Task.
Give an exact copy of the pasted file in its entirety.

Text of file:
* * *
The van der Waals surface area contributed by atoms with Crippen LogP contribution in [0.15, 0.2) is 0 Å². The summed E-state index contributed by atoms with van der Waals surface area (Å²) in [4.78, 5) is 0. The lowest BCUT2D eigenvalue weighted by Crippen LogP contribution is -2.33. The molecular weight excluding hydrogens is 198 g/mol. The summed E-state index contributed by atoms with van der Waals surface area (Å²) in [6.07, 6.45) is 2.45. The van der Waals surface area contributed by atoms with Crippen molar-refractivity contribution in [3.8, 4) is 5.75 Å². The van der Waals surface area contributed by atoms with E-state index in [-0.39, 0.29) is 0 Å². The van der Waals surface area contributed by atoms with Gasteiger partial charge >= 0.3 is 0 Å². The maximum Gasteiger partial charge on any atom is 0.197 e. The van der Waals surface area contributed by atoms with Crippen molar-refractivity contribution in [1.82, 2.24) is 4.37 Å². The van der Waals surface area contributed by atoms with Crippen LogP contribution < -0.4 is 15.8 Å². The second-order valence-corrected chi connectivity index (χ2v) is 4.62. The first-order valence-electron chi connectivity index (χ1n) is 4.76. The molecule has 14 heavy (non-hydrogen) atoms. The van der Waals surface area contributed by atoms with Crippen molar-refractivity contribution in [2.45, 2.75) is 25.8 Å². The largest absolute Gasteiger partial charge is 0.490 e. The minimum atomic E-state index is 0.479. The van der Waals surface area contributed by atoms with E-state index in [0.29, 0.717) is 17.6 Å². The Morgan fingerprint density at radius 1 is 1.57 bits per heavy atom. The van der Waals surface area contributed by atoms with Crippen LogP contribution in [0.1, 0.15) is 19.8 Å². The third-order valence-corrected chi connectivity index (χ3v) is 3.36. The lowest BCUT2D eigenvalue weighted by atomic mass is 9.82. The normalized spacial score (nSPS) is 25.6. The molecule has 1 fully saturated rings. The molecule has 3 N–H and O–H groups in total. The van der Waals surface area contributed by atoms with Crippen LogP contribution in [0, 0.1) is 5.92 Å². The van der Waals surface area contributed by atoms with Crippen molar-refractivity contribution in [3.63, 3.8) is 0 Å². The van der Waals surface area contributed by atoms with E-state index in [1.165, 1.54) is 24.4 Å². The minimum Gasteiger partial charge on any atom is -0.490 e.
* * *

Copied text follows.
The van der Waals surface area contributed by atoms with Crippen LogP contribution in [0.15, 0.2) is 0 Å². The summed E-state index contributed by atoms with van der Waals surface area (Å²) in [4.78, 5) is 0. The lowest BCUT2D eigenvalue weighted by Crippen LogP contribution is -2.33. The molecular weight excluding hydrogens is 198 g/mol. The summed E-state index contributed by atoms with van der Waals surface area (Å²) in [6.07, 6.45) is 2.45. The van der Waals surface area contributed by atoms with Crippen molar-refractivity contribution in [3.8, 4) is 5.75 Å². The van der Waals surface area contributed by atoms with E-state index in [-0.39, 0.29) is 0 Å². The van der Waals surface area contributed by atoms with Gasteiger partial charge >= 0.3 is 0 Å². The maximum Gasteiger partial charge on any atom is 0.197 e. The van der Waals surface area contributed by atoms with Crippen molar-refractivity contribution in [1.82, 2.24) is 4.37 Å². The van der Waals surface area contributed by atoms with Crippen LogP contribution < -0.4 is 15.8 Å². The second-order valence-corrected chi connectivity index (χ2v) is 4.62. The first-order valence-electron chi connectivity index (χ1n) is 4.76. The molecule has 14 heavy (non-hydrogen) atoms. The van der Waals surface area contributed by atoms with Crippen molar-refractivity contribution in [2.45, 2.75) is 25.8 Å². The largest absolute Gasteiger partial charge is 0.490 e. The minimum atomic E-state index is 0.479. The van der Waals surface area contributed by atoms with E-state index in [0.29, 0.717) is 17.6 Å². The Morgan fingerprint density at radius 1 is 1.57 bits per heavy atom. The van der Waals surface area contributed by atoms with Crippen LogP contribution in [0.1, 0.15) is 19.8 Å². The third-order valence-corrected chi connectivity index (χ3v) is 3.36. The lowest BCUT2D eigenvalue weighted by atomic mass is 9.82. The normalized spacial score (nSPS) is 25.6. The molecule has 1 fully saturated rings. The molecule has 3 N–H and O–H groups in total. The van der Waals surface area contributed by atoms with Crippen LogP contribution in [0, 0.1) is 5.92 Å². The van der Waals surface area contributed by atoms with Crippen molar-refractivity contribution in [3.63, 3.8) is 0 Å². The van der Waals surface area contributed by atoms with E-state index in [1.165, 1.54) is 24.4 Å². The minimum Gasteiger partial charge on any atom is -0.490 e.